My research focuses on identifying molecular and biological factors reflecting the impact of environmental exposures on cancer risk, with particular interest in epigenetics. Epigenetic marks, including DNA methylation, histone modifications, and non-coding RNAs, modify chromatin structure and gene expression without changing the underlying DNA sequence. Unlike genetic mutations, which represent rare events with permanent consequences on genes, epigenetic changes are reversible and responsive to environmental influences. Using a highly quantitative Pyrosequencing-based approach for DNA methylation analysis, I have been examining the effects on DNA methylation of a variety of environmental carcinogens, including particulate air pollution, airborne benzene, metals, pesticides, dioxin-like compounds, and persistent organic pollutants, which are known to be relevant to cancer etiology.
The epigenetic effects I have helped unveil can potentially modify health trajectories and affect cancer risk. I have recently demonstrated that Long interspersed nuclear element-1 (LINE-1), a sequence repeated up to half million times in the human genome, is peculiarly sensitive to demethylation in response to air pollution. I have also found that subjects with hypomethylated LINE-1 have higher incidence of and mortality from cancer. In addition, I have used epigenetic analysis to develop new biomarkers of cancer risk in case control studies on stomach cancer, prostate cancer, multiple myeloma, and leukemia. I have been investigating the epigenetic effects of environmental and occupational carcinogens, as well as the associations of epigenetic biomarkers with cancer risk, in studies in the U.S. and in several international studies in Italy, Poland, Russia, Oman, Mexico, Thailand, and China.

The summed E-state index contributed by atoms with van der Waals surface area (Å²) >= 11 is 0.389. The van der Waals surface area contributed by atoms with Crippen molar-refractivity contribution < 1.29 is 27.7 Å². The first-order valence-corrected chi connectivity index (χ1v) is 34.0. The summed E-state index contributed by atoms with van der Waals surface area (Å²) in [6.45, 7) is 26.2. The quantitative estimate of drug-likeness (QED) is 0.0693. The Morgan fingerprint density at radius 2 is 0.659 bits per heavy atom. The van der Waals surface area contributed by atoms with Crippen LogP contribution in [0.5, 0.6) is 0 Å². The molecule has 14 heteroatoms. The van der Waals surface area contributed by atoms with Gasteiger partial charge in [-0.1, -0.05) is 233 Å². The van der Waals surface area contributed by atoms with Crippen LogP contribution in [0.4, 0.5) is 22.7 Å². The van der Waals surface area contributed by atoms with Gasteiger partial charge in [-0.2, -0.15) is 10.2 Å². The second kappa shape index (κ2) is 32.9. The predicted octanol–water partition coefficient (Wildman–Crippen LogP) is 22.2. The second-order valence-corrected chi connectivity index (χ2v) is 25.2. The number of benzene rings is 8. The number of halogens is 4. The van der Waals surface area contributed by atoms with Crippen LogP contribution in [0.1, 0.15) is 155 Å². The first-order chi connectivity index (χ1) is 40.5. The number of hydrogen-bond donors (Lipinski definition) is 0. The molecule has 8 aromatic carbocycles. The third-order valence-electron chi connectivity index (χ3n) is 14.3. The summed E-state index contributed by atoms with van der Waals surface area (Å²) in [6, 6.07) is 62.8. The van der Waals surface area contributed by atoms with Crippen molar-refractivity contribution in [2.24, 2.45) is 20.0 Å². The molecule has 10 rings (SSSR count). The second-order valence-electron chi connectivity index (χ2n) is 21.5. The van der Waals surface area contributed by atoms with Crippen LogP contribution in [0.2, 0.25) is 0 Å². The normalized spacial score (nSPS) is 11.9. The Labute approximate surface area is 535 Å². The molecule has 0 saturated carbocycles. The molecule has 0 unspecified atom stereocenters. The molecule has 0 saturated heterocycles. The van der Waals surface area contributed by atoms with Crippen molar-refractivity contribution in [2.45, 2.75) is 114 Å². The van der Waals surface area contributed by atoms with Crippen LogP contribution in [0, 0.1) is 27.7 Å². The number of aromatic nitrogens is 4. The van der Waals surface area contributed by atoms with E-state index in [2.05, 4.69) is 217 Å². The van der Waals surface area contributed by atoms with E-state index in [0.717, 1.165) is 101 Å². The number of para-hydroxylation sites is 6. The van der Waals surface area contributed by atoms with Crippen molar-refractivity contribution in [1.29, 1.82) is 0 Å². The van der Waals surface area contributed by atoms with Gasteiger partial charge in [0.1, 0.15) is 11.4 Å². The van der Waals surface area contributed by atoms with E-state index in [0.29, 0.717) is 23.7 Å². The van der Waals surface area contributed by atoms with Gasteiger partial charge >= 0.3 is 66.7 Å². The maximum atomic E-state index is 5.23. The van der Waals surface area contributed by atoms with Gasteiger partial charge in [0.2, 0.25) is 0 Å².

I am currently expanding my research in two complementary directions: 1) I am developing comprehensive investigations on multiple epigenetic mechanisms that cooperate to control gene expression. To this end, I have recently established in my laboratory methods for histone modifications and microRNA analysis that are amenable to use in human studies. I have recently used these methods to demonstrate that exposure to metal-rich particulate matter in a study of steel workers modified the levels of both histone modifications and microRNAs in blood leukocytes. 2) I have been taking advantage of recent technological advances that make possible to perform epigenome-wide analyses. I have piloted the use of microarray methods for DNA methylation analysis in investigations of air pollution and pesticide exposures that have the potential to open new research paths for unbiased methylomic mapping of environmentally-sensitive epialleles.